Reno County District Judge Tim Chambers issued an order denying a motion by Pretty Prairie Wind for an immediate appeal on an earlier ruling in the case according to the Hutch Post.
In the two-page ruling, Chambers stated he found no “substantial ground for difference of opinion on the law” that he used in making an earlier ruling to allow an interlocutory appeal, and also that there was “no need for months of discovery and a multi-day trial,” as attorneys for Pretty Prairie Wind argued allowing the appeal would cut short.
“The court does not find additional discovery or a trial for the matter is required,” the judge said. “Reno County has done an exemplary job of preparing a thorough and comprehensive record of the actions taken by the Commission and Planning Board. The record is clearly sufficient to allow the court to make its necessary findings.”
In a document provided to Hutch Post and Eagle Radio, Judge Chambers noted in his brief that he could not find any substantial grounds for difference of opinion on the law that he used in making an earlier ruling to allow an interlocutory appeal.
In the suit, Pretty Prairie Wind, which is a Kansas subsidiary formed by NextEra Energy to develop an 80-plus turbine wind farm in southeast Reno County, challenges petitions filed by landowners that forced a unanimous vote the by Reno County Commission to grant a conditional use permit for the development, as well as the commission’s acceptance of the petitions.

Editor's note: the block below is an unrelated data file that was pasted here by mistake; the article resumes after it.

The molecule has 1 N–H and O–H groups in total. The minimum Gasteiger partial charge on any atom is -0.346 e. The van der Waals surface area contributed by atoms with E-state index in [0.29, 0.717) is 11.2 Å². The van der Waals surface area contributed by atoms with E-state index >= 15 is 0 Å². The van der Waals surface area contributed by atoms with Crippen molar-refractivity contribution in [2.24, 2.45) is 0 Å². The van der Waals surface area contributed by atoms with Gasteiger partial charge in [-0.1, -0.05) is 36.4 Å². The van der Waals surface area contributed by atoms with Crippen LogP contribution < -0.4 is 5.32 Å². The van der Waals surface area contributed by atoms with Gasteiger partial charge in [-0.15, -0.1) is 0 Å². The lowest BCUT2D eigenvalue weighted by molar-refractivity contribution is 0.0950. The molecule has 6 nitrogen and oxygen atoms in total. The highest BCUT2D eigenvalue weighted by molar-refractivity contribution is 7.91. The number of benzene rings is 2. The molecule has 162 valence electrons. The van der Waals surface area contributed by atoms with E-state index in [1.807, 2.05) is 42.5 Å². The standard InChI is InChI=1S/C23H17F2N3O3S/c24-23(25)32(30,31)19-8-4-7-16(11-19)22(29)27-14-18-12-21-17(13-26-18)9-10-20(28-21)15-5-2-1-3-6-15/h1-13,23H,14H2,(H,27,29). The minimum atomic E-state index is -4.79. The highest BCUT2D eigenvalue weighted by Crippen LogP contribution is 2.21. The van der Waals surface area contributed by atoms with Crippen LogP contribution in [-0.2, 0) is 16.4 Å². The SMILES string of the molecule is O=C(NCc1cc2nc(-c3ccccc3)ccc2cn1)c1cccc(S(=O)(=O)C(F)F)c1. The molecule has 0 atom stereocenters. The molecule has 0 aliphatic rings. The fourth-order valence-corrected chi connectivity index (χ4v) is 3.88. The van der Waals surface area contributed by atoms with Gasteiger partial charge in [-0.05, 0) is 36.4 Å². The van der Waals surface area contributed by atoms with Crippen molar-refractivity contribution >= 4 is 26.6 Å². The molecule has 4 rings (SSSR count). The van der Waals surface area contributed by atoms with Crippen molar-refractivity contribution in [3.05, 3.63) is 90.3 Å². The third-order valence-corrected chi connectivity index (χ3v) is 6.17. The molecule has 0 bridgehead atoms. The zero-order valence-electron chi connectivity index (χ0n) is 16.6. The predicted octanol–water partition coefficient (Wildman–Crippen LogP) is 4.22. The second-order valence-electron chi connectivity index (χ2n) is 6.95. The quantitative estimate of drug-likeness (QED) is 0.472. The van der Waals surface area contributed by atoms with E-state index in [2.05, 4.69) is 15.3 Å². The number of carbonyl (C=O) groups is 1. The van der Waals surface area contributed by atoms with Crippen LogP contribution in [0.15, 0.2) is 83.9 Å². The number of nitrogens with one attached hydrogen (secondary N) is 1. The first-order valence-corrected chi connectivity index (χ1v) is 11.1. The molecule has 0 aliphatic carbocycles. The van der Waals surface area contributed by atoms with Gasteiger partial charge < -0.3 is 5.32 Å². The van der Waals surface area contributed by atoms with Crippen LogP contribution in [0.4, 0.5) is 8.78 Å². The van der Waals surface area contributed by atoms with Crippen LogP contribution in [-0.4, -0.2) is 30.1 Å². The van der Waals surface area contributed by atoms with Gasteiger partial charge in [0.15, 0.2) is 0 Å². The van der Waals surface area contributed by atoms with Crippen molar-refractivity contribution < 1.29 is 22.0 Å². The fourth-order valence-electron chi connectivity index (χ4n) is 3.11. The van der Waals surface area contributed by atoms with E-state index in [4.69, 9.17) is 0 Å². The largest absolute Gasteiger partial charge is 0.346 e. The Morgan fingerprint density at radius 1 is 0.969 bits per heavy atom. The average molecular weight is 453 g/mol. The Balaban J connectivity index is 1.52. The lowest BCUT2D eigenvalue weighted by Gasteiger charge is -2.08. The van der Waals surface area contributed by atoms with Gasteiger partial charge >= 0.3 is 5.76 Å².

Pretty Prairie Wind was denied a conditional use permit to build the wind farm after many landowners in the area objected to the complex. The County Commission did vote 2-1 to approve the CUP but it needed a unanimous decision which was not the case. Pretty Prairie Wind filed legal action in the matter and the case has been making its way through the court system since.
No resolution to this will come soon. With the ruling by Judge Chambers, Pretty Prairie Wind will have 90 days to file briefs on the issue of whether actions of the Commission were “unreasonable, arbitrary or capricious.”
The defendants, including Reno County and the landowners opposing the project, will also have three months to respond. Pretty Prairie Wind would then have another 45 days for the developer to offer a rebuttal. Once all of that happens, both sides will then get to provide written arguments.
Then the case will be set for oral argument.
Source: Hutch Post